Although a number of years would pass before he could devote himself solely to art, his desire to be an artist remained steadfast and he gleaned any artistic training and advice available to him. As a boy, he used natural dyes and juices for his colors, until the writing-school teacher brought him a box of watercolors, his first artist's materials. When he was twenty, he took two weeks instruction in the application of oils in Indianapolis with the well-known portrait painter Barton S. Hays, before continuing on to New York City where he copied paintings at the Metropolitan Museum of Art.[11] These few weeks were the extent of Bundy's artistic education, yet despite his lack of formal training his work reached a level of accomplishment that earned him both a career as an art teacher and international recognition of his paintings, particularly his landscapes. Although his earliest paintings -- portraits in oil from photographs such as Portrait of a Man (1886) -- have a slightly stilted quality, his mature work exhibits none of the self-taught naivete that distinguishes either folk artists or other self-taught artists such as Marcus Mote. The lack of formal training also meant that Bundy was free from the influence of any "school" of painting, and his style was entirely his own, although he admired the work of George Inness, and claimed, "Had I seen his work earlier, I probably would have changed my style."[12]

In 1875, Bundy married Mary Marlatt of Morgan County and the couple eventually had two sons: Arthur L., who later became a photographer in Richmond; and Walter R., who was a civil engineer for the Burlington Railroad in Chicago. Given his sons' chosen careers, it seems that some of John Bundy's talent for the applied arts manifested itself in his sons. Although little is known about the artist's activities from 1875 until 1888, when he assumed a teaching post at Earlham College, during this time he painted portraits, a lucrative practice for an artist, and he taught an art class in Martinsville around 1886.[13]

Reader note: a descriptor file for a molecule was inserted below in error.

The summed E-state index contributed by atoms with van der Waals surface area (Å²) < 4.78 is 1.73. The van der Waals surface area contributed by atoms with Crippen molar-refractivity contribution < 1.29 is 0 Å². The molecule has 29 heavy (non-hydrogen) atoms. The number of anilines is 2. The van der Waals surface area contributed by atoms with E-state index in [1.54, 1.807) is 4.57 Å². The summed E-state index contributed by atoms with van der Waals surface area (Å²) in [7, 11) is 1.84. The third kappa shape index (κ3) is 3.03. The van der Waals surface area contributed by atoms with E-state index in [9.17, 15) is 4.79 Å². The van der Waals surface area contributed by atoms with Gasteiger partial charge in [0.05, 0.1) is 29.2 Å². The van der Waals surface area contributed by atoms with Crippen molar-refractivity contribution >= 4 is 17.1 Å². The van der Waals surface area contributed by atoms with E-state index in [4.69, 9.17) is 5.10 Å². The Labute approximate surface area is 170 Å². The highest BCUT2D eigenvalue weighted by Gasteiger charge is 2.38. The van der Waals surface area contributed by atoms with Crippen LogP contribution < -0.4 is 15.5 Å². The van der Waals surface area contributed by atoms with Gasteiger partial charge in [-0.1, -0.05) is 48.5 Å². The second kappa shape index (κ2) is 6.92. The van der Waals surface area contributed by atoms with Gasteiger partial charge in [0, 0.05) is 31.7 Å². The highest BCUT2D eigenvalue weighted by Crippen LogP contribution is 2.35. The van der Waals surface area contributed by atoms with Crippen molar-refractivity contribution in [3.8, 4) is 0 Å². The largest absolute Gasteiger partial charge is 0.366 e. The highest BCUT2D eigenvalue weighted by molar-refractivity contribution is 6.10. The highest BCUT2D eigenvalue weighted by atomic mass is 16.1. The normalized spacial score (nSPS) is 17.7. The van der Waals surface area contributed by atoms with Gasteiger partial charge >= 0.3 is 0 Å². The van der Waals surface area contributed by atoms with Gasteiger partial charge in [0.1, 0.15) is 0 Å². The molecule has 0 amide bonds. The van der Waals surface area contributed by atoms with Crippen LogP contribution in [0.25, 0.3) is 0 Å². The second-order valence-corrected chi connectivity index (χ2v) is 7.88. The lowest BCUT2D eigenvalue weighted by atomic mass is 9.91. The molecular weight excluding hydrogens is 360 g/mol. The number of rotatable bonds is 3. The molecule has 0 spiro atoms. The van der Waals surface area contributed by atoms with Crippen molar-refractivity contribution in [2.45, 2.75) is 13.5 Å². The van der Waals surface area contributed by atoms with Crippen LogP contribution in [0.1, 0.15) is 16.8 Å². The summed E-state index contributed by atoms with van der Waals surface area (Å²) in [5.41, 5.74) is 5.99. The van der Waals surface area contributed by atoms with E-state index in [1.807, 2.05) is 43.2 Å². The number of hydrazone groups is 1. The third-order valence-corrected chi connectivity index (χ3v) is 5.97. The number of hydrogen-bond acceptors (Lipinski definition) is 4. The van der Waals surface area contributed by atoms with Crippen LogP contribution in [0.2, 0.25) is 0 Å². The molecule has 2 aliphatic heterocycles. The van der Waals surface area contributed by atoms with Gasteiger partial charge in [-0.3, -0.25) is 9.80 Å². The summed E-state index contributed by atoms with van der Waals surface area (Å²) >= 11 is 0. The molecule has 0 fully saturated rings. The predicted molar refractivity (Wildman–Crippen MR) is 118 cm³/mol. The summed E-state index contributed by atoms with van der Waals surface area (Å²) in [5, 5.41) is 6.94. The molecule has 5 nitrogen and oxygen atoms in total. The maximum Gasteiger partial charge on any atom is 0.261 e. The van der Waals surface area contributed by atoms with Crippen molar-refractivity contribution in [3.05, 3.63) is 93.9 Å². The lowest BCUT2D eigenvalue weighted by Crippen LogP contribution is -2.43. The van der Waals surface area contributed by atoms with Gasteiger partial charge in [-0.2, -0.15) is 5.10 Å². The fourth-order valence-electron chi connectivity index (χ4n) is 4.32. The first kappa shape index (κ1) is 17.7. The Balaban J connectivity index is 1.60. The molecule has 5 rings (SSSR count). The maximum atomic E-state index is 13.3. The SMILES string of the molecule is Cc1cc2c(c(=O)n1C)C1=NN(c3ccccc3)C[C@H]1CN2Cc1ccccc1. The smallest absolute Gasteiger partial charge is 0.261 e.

In 1888, Bundy became the head of the Art Department at Earlham College. The Catalogue for the academic year 1888-89 lists him as J. E. Bundy, Instructor in Painting and Drawing, one of twenty-four staff members. Forty-one students are enrolled in the Art Department, almost all women. The two-page description of the program in drawing and painting reveals much about Bundy's artistic philosophy. Art courses played an important role in the liberal arts education of the Earlham student. According to the description:

Earlham College has made the most liberal provision for instruction out of the class of so-called "accomplishments" into the rank of educational agencies in the best sense. The aim is not to develop skill in making pretty pictures by copying cheap designs -- not simply to confer the ability to paint a few indifferent pieces with which to decorate bare walls, but to place within the reach of the student the means of positive intellectual training and true aesthetic culture.[14]